So Japan has a new Prime Minister-Elect. And indeed, Shinzo Abe’s margin of victory, at least in a Japanese context, reeks of a potential mandate. Even if it is a vote against current policies and not necessarily a specific mandate, the difference in economic policy terms is so small that it is splitting hairs at best.
From a near-term policy standpoint, the implications are clear cut. An Abe government is expected to follow through on its pronounced economic policies of both further monetary and fiscal easing. More public spending and more quantitative easing—the high level of domestic-held government debt and central bank credibility be damned. Even if the newly-elected politicians have any doubts about the long-term efficacy of such moves, it seems to me they have boxed themselves into a situation where the question is not if they implement such policies, but instead it is simply their magnitude.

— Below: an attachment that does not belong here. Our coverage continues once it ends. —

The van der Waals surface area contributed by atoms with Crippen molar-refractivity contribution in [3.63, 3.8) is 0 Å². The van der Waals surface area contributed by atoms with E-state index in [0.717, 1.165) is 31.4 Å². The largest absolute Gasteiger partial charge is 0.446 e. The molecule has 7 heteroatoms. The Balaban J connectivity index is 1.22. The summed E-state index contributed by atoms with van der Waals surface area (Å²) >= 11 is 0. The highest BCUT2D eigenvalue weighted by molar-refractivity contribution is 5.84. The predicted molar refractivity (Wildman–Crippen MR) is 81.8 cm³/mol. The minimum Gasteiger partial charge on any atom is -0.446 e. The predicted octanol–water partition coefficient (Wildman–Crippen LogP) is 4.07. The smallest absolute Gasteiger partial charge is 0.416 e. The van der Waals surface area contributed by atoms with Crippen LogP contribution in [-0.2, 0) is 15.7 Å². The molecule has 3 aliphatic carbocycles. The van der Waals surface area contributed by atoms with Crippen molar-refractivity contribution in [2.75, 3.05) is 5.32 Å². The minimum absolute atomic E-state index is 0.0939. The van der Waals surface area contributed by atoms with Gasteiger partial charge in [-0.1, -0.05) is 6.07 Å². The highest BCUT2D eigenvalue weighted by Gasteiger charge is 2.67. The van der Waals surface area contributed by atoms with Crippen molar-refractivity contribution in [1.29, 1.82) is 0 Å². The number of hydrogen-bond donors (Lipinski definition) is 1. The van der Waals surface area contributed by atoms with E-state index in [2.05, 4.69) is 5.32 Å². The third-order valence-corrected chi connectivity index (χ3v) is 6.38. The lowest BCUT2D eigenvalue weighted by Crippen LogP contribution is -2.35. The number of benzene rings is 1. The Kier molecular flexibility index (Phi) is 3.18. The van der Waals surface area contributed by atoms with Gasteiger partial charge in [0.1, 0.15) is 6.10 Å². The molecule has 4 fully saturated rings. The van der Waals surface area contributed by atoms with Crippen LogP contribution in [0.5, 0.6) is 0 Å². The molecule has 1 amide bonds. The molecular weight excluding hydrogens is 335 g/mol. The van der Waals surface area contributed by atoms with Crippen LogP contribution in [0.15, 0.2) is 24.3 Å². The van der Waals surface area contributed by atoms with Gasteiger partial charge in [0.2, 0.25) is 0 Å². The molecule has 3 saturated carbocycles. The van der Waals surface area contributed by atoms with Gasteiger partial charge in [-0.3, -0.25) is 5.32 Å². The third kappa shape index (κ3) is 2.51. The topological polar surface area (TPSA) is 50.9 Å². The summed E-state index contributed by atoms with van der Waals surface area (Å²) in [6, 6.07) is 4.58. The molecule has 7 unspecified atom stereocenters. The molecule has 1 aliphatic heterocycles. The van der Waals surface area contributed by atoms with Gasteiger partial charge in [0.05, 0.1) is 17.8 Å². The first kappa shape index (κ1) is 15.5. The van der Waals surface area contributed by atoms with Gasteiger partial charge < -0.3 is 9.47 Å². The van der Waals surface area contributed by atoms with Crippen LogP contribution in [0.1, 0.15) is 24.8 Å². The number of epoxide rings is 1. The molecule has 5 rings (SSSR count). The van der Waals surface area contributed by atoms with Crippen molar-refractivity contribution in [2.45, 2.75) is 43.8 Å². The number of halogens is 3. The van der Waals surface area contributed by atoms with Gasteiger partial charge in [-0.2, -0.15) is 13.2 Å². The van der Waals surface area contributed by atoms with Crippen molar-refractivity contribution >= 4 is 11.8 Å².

The implications for financial assets, at least in the near term, are equally clear cut. Given the current stock of government debt, even if it is domestically held, and the prospect of outright monetization of government debt, it does not bode well for the Japanese yen. Even if one believes that much of this has already been discounted in the currency crosses (the current exchange rate is about 84 yen to one U.S. dollar), very low yields and no prospect for any near-term recovery makes the yen a losing proposition. From a growth standpoint, there is a case to be made that near-term growth prospects are looking better even if the long-term growth prospects are still poor due to the structural issues facing an aging economy. If nothing else, the stimulus to the export sector alone should improve the near-term growth prospects. We believe that makes Japanese equities far more attractive than Japanese Government Bonds.
Note: Oppenheimer International Bond Fund, as of 11/30/12, had a 13.79% weighting in Japanese debt, which is below the 43.26% weighting Japanese debt that the fund’s benchmark, the Citi non-USD World Government Bond Index, had.